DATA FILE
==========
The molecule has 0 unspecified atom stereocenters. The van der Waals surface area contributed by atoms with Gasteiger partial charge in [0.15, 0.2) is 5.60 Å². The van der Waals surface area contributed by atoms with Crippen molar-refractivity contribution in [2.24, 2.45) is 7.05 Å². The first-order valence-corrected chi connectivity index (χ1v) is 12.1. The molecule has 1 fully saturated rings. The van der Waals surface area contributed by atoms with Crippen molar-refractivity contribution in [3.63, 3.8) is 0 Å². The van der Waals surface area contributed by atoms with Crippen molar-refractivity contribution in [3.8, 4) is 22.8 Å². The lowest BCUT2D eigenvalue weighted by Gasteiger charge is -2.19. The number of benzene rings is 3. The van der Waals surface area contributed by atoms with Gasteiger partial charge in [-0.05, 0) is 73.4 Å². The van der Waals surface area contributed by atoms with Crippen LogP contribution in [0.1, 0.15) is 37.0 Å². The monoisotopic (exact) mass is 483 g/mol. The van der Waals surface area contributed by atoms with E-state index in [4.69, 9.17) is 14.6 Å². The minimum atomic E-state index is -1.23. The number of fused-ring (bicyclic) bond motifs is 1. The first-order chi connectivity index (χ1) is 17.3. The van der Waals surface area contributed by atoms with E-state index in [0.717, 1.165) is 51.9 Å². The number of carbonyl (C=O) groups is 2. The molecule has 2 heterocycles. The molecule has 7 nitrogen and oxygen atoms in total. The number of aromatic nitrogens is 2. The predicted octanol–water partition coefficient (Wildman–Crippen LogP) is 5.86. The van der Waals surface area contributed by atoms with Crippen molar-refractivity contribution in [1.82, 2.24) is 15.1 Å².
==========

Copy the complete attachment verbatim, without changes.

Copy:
The molecule has 0 unspecified atom stereocenters. The van der Waals surface area contributed by atoms with Gasteiger partial charge in [0.15, 0.2) is 5.60 Å². The van der Waals surface area contributed by atoms with Crippen molar-refractivity contribution in [2.24, 2.45) is 7.05 Å². The first-order valence-corrected chi connectivity index (χ1v) is 12.1. The molecule has 1 fully saturated rings. The van der Waals surface area contributed by atoms with Crippen molar-refractivity contribution in [3.63, 3.8) is 0 Å². The van der Waals surface area contributed by atoms with Crippen molar-refractivity contribution in [3.8, 4) is 22.8 Å². The lowest BCUT2D eigenvalue weighted by Gasteiger charge is -2.19. The number of benzene rings is 3. The van der Waals surface area contributed by atoms with Gasteiger partial charge in [-0.05, 0) is 73.4 Å². The van der Waals surface area contributed by atoms with Crippen LogP contribution in [0.1, 0.15) is 37.0 Å². The monoisotopic (exact) mass is 483 g/mol. The van der Waals surface area contributed by atoms with E-state index in [4.69, 9.17) is 14.6 Å². The minimum atomic E-state index is -1.23. The number of fused-ring (bicyclic) bond motifs is 1. The first-order chi connectivity index (χ1) is 17.3. The van der Waals surface area contributed by atoms with E-state index in [0.717, 1.165) is 51.9 Å². The number of carbonyl (C=O) groups is 2. The molecule has 2 heterocycles. The molecule has 7 nitrogen and oxygen atoms in total. The number of aromatic nitrogens is 2. The predicted octanol–water partition coefficient (Wildman–Crippen LogP) is 5.86. The van der Waals surface area contributed by atoms with Crippen molar-refractivity contribution in [1.82, 2.24) is 15.1 Å².